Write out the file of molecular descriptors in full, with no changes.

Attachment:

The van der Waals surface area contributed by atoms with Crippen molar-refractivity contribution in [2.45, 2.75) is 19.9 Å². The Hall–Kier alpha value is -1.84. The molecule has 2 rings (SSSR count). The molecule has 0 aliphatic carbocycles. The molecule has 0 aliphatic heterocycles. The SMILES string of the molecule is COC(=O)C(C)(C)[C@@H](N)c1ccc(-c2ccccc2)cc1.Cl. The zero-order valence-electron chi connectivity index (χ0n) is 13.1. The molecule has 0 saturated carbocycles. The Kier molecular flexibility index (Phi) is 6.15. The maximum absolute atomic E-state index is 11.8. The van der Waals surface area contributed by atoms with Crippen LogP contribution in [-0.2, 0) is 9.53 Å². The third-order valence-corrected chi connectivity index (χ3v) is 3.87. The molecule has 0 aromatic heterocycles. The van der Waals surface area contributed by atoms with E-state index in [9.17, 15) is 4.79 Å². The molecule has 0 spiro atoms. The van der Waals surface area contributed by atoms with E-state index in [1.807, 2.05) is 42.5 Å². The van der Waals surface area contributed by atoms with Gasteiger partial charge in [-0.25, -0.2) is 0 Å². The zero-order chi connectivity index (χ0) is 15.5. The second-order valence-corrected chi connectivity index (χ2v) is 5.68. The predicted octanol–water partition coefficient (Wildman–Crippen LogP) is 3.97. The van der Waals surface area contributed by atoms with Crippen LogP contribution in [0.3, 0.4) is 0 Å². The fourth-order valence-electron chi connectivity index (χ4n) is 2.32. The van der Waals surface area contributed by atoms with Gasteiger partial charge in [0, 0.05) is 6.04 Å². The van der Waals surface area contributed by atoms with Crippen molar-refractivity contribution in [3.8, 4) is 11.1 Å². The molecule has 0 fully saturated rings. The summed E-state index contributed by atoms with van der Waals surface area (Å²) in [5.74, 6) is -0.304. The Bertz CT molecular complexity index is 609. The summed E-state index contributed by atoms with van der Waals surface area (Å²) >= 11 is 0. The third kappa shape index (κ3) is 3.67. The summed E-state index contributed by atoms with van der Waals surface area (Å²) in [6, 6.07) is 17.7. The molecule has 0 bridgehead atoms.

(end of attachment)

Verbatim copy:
The van der Waals surface area contributed by atoms with Crippen molar-refractivity contribution in [2.45, 2.75) is 19.9 Å². The Hall–Kier alpha value is -1.84. The molecule has 2 rings (SSSR count). The molecule has 0 aliphatic carbocycles. The molecule has 0 aliphatic heterocycles. The SMILES string of the molecule is COC(=O)C(C)(C)[C@@H](N)c1ccc(-c2ccccc2)cc1.Cl. The zero-order valence-electron chi connectivity index (χ0n) is 13.1. The molecule has 0 saturated carbocycles. The Kier molecular flexibility index (Phi) is 6.15. The maximum absolute atomic E-state index is 11.8. The van der Waals surface area contributed by atoms with Crippen LogP contribution in [-0.2, 0) is 9.53 Å². The third-order valence-corrected chi connectivity index (χ3v) is 3.87. The molecule has 0 aromatic heterocycles. The van der Waals surface area contributed by atoms with E-state index in [9.17, 15) is 4.79 Å². The molecule has 0 spiro atoms. The van der Waals surface area contributed by atoms with E-state index in [1.807, 2.05) is 42.5 Å². The van der Waals surface area contributed by atoms with Gasteiger partial charge in [-0.25, -0.2) is 0 Å². The zero-order chi connectivity index (χ0) is 15.5. The second-order valence-corrected chi connectivity index (χ2v) is 5.68. The predicted octanol–water partition coefficient (Wildman–Crippen LogP) is 3.97. The van der Waals surface area contributed by atoms with Crippen LogP contribution in [0.3, 0.4) is 0 Å². The fourth-order valence-electron chi connectivity index (χ4n) is 2.32. The van der Waals surface area contributed by atoms with Gasteiger partial charge in [0, 0.05) is 6.04 Å². The van der Waals surface area contributed by atoms with Crippen molar-refractivity contribution in [3.8, 4) is 11.1 Å². The molecule has 0 fully saturated rings. The summed E-state index contributed by atoms with van der Waals surface area (Å²) in [5.74, 6) is -0.304. The Bertz CT molecular complexity index is 609. The summed E-state index contributed by atoms with van der Waals surface area (Å²) >= 11 is 0. The third kappa shape index (κ3) is 3.67. The summed E-state index contributed by atoms with van der Waals surface area (Å²) in [6, 6.07) is 17.7. The molecule has 0 bridgehead atoms.